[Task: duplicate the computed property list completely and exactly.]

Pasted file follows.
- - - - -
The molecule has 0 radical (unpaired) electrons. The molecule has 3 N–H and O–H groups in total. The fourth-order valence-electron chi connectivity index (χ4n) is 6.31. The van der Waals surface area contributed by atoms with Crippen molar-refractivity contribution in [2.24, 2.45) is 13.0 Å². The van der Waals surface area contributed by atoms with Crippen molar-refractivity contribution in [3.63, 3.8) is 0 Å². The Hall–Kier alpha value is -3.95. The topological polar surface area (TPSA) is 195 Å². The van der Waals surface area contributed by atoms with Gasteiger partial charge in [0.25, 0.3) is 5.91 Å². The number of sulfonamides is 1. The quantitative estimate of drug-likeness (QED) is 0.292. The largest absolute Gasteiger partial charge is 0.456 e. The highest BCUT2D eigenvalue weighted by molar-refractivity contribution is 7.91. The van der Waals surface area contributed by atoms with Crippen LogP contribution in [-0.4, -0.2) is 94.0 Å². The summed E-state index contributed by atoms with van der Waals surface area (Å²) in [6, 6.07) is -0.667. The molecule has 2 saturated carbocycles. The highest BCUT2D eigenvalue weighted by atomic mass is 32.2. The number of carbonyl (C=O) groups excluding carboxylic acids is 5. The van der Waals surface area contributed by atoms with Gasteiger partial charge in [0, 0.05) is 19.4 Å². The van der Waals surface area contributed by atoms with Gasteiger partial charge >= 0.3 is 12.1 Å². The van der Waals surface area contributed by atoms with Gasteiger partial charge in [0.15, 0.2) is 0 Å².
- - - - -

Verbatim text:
The molecule has 0 radical (unpaired) electrons. The molecule has 3 N–H and O–H groups in total. The fourth-order valence-electron chi connectivity index (χ4n) is 6.31. The van der Waals surface area contributed by atoms with Crippen molar-refractivity contribution in [2.24, 2.45) is 13.0 Å². The van der Waals surface area contributed by atoms with Crippen molar-refractivity contribution in [3.63, 3.8) is 0 Å². The Hall–Kier alpha value is -3.95. The topological polar surface area (TPSA) is 195 Å². The van der Waals surface area contributed by atoms with Gasteiger partial charge in [0.25, 0.3) is 5.91 Å². The number of sulfonamides is 1. The quantitative estimate of drug-likeness (QED) is 0.292. The largest absolute Gasteiger partial charge is 0.456 e. The highest BCUT2D eigenvalue weighted by molar-refractivity contribution is 7.91. The van der Waals surface area contributed by atoms with Crippen LogP contribution in [-0.4, -0.2) is 94.0 Å². The summed E-state index contributed by atoms with van der Waals surface area (Å²) in [6, 6.07) is -0.667. The molecule has 2 saturated carbocycles. The highest BCUT2D eigenvalue weighted by atomic mass is 32.2. The number of carbonyl (C=O) groups excluding carboxylic acids is 5. The van der Waals surface area contributed by atoms with Gasteiger partial charge in [0, 0.05) is 19.4 Å². The van der Waals surface area contributed by atoms with Gasteiger partial charge >= 0.3 is 12.1 Å². The van der Waals surface area contributed by atoms with Gasteiger partial charge in [0.15, 0.2) is 0 Å².